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Innovations in Clinical Neuroscience

Jeffrey Guina, Cathryn Guina
While post-stroke depression (PSD) is a common sequelae of stroke, many stroke survivors also have expressive aphasia (i.e., the inability to produce spoken or written language), which limits or prevents treating depression with talk psychotherapy. Unlike most psychotherapy modalities, eye movement desensitization and reprocessing (EMDR) does not require extensive verbal communication to therapists, which might make EMDR an ideal treatment modality for aphasic patients with mental health concerns. The authors present the first known case reporting EMDR in aphasia, describing the treatment of a 50-year-old woman with a history of depression following a left middle cerebral artery stroke...
February 1, 2018: Innovations in Clinical Neuroscience
J Cara Pendergrass, Steven D Targum, John E Harrison
This brief review explores the areas of cognitive impairment that have been observed in cancer patients and survivors, the cognitive assessment tools used, and the management of the observed cognitive changes. Cognitive changes and impairment observed in patients with cancer and those in remission can be related to the direct effects of cancer itself, nonspecific factors or comorbid conditions that are independent of the actual disease, and/or the treatments or combination of treatments administered. Attention, memory, and executive functioning are the most frequently identified cognitive domains impacted by cancer...
February 1, 2018: Innovations in Clinical Neuroscience
Carola Mullins, Jorge Miranda, Hugo Sandoval, Luis Ramos-Duran, Silvina B Tonarelli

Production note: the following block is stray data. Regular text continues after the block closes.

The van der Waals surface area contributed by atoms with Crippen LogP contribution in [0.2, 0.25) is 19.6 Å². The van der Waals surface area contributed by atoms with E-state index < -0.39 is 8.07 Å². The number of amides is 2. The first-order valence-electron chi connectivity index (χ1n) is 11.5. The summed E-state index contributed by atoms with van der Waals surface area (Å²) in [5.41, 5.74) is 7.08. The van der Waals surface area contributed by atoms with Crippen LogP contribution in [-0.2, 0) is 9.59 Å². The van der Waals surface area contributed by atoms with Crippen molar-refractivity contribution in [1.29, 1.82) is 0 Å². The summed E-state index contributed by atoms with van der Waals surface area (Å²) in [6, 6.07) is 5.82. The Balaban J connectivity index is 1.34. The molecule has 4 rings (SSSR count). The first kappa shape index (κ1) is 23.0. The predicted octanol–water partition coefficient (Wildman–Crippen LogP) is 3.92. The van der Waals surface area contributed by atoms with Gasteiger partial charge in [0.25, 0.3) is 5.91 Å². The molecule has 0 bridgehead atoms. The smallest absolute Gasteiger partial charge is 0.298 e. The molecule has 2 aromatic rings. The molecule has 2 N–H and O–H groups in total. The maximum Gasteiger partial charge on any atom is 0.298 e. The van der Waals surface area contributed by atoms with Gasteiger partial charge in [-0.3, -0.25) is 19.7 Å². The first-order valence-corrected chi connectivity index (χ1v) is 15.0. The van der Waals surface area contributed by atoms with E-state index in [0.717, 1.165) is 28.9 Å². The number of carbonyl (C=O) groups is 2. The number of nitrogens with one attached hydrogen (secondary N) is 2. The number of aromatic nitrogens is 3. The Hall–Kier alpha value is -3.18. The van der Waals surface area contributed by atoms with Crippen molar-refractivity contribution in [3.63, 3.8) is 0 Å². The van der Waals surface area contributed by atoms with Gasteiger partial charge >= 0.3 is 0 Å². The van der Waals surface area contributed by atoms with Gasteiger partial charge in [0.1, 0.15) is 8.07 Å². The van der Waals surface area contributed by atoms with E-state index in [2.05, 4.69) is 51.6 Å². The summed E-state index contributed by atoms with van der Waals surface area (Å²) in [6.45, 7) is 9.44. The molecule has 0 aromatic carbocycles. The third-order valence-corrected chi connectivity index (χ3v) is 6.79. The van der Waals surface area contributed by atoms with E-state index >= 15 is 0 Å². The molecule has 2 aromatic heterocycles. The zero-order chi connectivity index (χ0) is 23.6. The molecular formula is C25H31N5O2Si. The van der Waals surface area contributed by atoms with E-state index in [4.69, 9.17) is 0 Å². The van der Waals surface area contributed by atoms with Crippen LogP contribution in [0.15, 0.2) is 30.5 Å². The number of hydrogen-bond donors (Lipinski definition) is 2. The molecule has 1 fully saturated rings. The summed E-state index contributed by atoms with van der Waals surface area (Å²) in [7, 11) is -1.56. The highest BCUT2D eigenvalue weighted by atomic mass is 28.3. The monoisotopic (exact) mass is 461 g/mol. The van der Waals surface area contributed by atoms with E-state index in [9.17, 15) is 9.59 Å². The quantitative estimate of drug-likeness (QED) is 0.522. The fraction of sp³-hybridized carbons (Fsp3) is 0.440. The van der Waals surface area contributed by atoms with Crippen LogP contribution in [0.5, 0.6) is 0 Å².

Highly active antiretroviral therapy is well-established in the treatment of human immunodeficiency virus (HIV)-positive patients. Nonadherence with therapy regimens often leads to the occurrence of opportunistic infections that further complicate treatment and challenge the treating physician. We report a young HIV-positive patient who suffered from progressive multifocal leukoencephalopathy caused by the human John Cunningham virus and showed objective clinical improvement after adding mirtazapine to the treatment regimen, an observation that is supported by the emerging literature...
February 1, 2018: Innovations in Clinical Neuroscience
Jessica Robinson-Papp, Mary Catherine George, Alexandra Nmashie, Donald Weisz, David M Simpson
Objective : Open-label data suggest that intravenous immunoglobulin (IVIG) might improve lower-extremity strength in human immunodeficiency virus (HIV)-associated myelopathy (HIVM), a rare but debilitating neurologic complication of HIV. We sought to determine the feasibility of testing the efficacy of IVIG for HIVM more rigorously. Design : We conducted a randomized, double-blind, placebo-controlled feasibility trial of IVIG for HIVM, using dynamometry as an outcome measure (Clinical Trial No. NCT01561755)...
February 1, 2018: Innovations in Clinical Neuroscience
Sandeep Grover, Aditya Somani, Neeru Sahni, Sahil Mehta, Swati Choudhary, Rahul Kumar Chakravarty, Anju Moni Rabha
Depression is a common comorbidity in patients suffering from Parkinson's disease (PD). Available evidence suggests that electroconvulsive therapy (ECT) is an effective treatment for depression and also improves symptoms of PD. However, literature on usefulness of ECT in parkinsonian symptoms is limited. A review of records of all patients receiving ECT from 2010 to April 2017 in the authors' clinic yielded six cases (0.63% of all patients who received ECT at the authors' center over last 7 years) of depression with PD who were treated with ECT...
February 1, 2018: Innovations in Clinical Neuroscience
Amanda K Kitten, Sarah A Hallowell, Stephen R Saklad, Kirk E Evoy
Objective : Pimavanserin is the first United States Food and Drug Administration (FDA)-approved treatment for Parkinson's disease psychosis (PDP). This article reviews the safety, efficacy, and pharmacology data for pimavanserin and its role in therapy. Method of Research: Initial literature sources were identified via MEDLINE search (1946-September 2016) of pimavanserin and ACP-103 (original molecular designation). Reference review and search of and yielded additional studies. English-language studies of pimavanserin for PDP were evaluated...
February 1, 2018: Innovations in Clinical Neuroscience
Alessia Bramanti, Alfredo Manuli, Rocco Salvatore Calabrò
No abstract text is available yet for this article.
February 1, 2018: Innovations in Clinical Neuroscience
Mark G A Opler, Christian Yavorsky, David G Daniel